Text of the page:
A bacteriological survey of the practices used by a local creamery in handling and manufacturing dairy products
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Modern dairy practice is subject to many regulations designed to prevent a product being delivered to the consumer in an unsanitary condition. Large numbers of bacteria do not necessarily condemn food products, but usually an excessive number of bacteria is associated with inferior materials and unsanitary practices. Definite legal limits of the number of bacteria permissible in the milk supply have been established by the health authorities, and the burden rests primarily upon the retailer to observe them.
If the distributor is to maintain the highest standards of keeping quality it is essential for him to have some knowledge of the bacterial action going on in the pasteurizing, cooling, and bottling processes. The main factor in protecting the keeping quality of milk becomes one of preventing the entrance of bacteria, of destroying them after they enter, or of keeping them at a low temperature to check their growth. The first interest of the distributor should be to restrict the number of bacteria getting into the milk, so long as is practical with the expense involved. The problem of plant contamination can be most economically approached by making an extensive survey of the product from the time it enters the creamery until it is ready for delivery.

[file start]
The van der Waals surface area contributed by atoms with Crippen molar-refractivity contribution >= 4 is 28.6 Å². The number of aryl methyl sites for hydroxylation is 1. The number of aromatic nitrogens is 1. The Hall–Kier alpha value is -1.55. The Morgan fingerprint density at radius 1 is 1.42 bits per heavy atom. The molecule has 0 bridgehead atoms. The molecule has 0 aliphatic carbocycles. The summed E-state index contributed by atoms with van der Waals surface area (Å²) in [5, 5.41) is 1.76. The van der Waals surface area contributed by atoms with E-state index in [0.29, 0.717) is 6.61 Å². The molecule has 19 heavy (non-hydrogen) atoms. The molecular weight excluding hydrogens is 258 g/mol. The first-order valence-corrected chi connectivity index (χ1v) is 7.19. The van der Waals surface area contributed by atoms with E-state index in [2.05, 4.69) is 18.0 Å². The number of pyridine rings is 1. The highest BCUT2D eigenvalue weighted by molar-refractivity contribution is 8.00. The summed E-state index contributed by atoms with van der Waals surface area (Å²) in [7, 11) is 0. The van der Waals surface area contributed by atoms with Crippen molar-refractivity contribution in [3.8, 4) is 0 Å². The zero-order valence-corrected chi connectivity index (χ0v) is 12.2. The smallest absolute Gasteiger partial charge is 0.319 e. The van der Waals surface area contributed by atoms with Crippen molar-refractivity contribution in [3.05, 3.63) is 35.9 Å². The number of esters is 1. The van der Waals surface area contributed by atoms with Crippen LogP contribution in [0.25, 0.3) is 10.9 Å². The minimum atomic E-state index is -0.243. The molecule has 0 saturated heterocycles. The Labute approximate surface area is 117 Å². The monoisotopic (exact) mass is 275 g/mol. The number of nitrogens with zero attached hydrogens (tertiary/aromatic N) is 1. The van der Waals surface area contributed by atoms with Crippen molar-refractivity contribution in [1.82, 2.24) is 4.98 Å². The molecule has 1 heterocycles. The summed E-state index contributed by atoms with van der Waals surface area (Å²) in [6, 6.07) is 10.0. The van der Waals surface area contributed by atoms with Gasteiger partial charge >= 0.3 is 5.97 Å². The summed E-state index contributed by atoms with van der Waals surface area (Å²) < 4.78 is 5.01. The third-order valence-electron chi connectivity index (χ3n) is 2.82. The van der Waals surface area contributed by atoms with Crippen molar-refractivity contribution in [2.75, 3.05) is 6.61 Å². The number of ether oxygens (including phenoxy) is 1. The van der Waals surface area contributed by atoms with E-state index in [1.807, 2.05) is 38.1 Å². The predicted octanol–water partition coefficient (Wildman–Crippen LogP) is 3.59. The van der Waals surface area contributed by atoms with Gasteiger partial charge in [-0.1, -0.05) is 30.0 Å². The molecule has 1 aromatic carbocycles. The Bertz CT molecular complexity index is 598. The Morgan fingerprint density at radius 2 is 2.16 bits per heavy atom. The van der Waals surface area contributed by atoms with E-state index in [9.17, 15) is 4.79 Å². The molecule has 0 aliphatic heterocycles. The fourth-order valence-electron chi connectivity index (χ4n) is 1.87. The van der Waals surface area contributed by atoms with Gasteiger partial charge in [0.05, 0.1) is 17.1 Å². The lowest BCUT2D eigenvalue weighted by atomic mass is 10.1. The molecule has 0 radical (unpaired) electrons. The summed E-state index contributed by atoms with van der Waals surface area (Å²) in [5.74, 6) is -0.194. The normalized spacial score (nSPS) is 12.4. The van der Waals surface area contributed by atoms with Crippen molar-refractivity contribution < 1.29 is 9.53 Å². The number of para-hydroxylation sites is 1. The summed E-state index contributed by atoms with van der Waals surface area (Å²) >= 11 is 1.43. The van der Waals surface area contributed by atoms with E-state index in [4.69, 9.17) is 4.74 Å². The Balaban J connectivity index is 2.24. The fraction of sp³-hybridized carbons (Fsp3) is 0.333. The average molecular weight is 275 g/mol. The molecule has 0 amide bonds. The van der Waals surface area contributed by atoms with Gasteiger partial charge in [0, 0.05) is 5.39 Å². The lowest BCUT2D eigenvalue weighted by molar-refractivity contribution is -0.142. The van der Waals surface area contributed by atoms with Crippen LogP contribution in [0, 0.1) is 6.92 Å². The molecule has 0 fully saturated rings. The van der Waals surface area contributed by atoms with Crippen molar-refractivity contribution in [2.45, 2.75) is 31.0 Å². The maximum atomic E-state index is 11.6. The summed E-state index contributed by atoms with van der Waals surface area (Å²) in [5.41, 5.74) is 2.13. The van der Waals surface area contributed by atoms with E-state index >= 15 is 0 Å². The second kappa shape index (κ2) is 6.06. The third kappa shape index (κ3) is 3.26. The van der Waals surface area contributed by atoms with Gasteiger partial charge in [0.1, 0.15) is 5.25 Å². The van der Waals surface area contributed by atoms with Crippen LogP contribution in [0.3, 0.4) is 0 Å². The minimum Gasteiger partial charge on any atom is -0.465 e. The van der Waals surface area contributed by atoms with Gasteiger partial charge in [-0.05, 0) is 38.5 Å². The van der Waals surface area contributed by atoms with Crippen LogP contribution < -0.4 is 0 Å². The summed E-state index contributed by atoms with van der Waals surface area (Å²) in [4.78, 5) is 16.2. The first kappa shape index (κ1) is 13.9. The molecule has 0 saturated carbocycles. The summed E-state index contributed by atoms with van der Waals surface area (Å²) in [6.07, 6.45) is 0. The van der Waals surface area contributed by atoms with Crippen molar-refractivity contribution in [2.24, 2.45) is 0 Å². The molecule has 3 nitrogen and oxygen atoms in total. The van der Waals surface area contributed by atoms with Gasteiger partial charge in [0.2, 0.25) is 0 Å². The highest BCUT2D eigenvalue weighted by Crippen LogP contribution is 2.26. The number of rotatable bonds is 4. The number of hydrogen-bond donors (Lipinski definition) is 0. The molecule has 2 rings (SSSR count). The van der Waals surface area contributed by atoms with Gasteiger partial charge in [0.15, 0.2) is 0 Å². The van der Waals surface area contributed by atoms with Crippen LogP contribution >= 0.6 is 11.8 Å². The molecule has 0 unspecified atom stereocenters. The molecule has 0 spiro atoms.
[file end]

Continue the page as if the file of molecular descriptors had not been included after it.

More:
The survey was made to show the influence that the various manufacturing operations exert on the bacterial content of fluid milk, butter, and ice cream. It is reasonable to suppose that some parts of the processing equipment are greater bacterial contributors than others. If the plant operator had some knowledge of the most abundant sources of contamination, he could make an effort to keep the number of bacteria to a minimum, by exercising greater care in cleaning and sterilizing the utensils.
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